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Baha'i Faith

The Baha'i faith is a relatively young religion, started in 19th century Persia (modern-day Iran), and there are approximately 5 million Baha'i followers living in communities around the world. The Baha'i faith is monotheistic, and their holy prophets include central figures of the world's major religions, including Abraham, Krishna, Buddha, Jesus, and Mohammed.

In 1844, Siyyid Ali-Muhammed, a man living in Persia, called himself the "Bab"—the Arabic word for "gate"—and announced that he was a messenger and a "gateway" to God for those who followed him. The followers of the Bab were called Babis, and Babism is considered the forerunner of the Baha'i faith. As his teachings spread, the Bab ran into conflict with the ruling Muslim authority, which saw his influence as a threat to Islam. The Bab was persecuted and tortured, and eventually executed in 1850. One of the most loyal followers of the Bab was Mirza Husayn Ali Nuri from Tehran, who devoted himself to furthering the teachings of the Bab. Because of his involvement with this faith, he was imprisoned; during his incarceration, legend tells that he received a vision that he was the one to carry on the faith, and he took on the name Bahaullah, which translates to "the glory of God."

After his release from prison, Bahaullah was exiled from Tehran to Baghdad. In 1863, during his years as an exile, Bahaullah revealed himself as the Messenger of God. Eventually, his exile brought him to Acre, Israel, then part of the Ottoman Empire. Although he was officially there as a prisoner of the Empire, he was eventually allowed a measure of freedom and lived in his own home. During his lifetime, Bahaullah wrote prolifically, setting down the tenets for the religion. His book Kitab-I-Aqdas (Persian for "Most Holy Book") is considered a major theological work. Bahaullah died in Acre in 1892, and his resting place at Bahji ("delight") is the holiest site in Baha'i faith, the site toward which members of the faith turn when they are praying.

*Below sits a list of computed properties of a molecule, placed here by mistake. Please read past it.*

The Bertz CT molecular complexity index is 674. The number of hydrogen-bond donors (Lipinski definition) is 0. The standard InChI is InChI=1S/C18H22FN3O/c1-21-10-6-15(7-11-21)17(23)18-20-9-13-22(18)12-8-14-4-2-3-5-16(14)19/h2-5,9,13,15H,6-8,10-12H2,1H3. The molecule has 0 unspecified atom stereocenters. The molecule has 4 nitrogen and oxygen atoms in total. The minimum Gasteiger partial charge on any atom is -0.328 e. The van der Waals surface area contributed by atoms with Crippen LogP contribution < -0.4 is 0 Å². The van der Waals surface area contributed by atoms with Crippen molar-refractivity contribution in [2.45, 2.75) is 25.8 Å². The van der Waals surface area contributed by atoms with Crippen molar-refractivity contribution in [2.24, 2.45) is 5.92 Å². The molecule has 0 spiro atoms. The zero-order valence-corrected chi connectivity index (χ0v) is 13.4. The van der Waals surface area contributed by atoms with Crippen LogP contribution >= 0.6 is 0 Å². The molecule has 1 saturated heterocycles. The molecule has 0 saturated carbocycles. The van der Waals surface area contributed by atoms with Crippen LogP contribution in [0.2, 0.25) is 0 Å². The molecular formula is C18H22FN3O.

Bahaullah's son, Abdul-Baha, was charged with continuing his father's work. Following his father's instructions, he arranged to have the Bab's remains moved from Persia to Mount Carmel. Starting in 1911, Abdul-Baha traveled extensively around the world, helping to spread the Baha'i faith. The last hereditary leader of the Baha'i faith, Shoghi Effendi, grandson of Abdul-Baha, became a "Guardian of the Faith" and developed the administrative rules of the Baha'i faith. He translated Baha'i texts, developed the Baha'i World Center, and created the Universal House of Justice, which, after his death in 1957, became the ultimate interpreter of the Baha'i faith and interpreter of its laws.

Bahai tenets include the underlying message of the unity—unity of God, of religion, and of mankind. They also believe strongly in the equality of women in society, of the importance of science and education, and the elimination of prejudice worldwide.

Two of the Baha'i's most important shrines are located in Israel, and they also serve as the Baha'i World Center. Baha'i followers pilgrimage to the Mansion of the Bahji, also known as the Bahai Gardens in Akko (Acre). The Bahji is final resting place of Bahaullah, and the building where he is buried is known as the Shrine of Bahaullah. The grounds are adorned with beautiful gardens, which form a circle around the shrine, encouraging contemplation for those walking the path. The Baha'i Gardens in Haifa, where the Shrine of the Bab is located, are comprised of nineteen terraced gardens, leading up the slope of Mt. Carmel. This dramatic pathway leads visitors to the shrine, the highlight of which is the striking gold dome which can be seen for miles. Inside the shrine, prayer and meditation are encouraged, though no formal prayer service is held there.

The Shrine of the Bab is one of the most recognized and visited landmarks in Israel. The peaceful gardens and impressive shrine bring in many pilgrims every year, as well as tourists of all faiths. Despite the importance of these Israeli landmarks in the Baha'i faith, there is no Baha'i community in Israel. The only Baha'i residents of Israel are the volunteer workers at the sites. Bahaullah left explicit instructions that spreading the faith and accepting converts was forbidden in a land where such preaching might be controversial. The absence of proselytizing, the tremendous income generated by the holy shrines, and the Baha'i edict of loyalty to whatever government is in power in their land have forged a very positive relationship between the Baha'i faith and the Israeli government.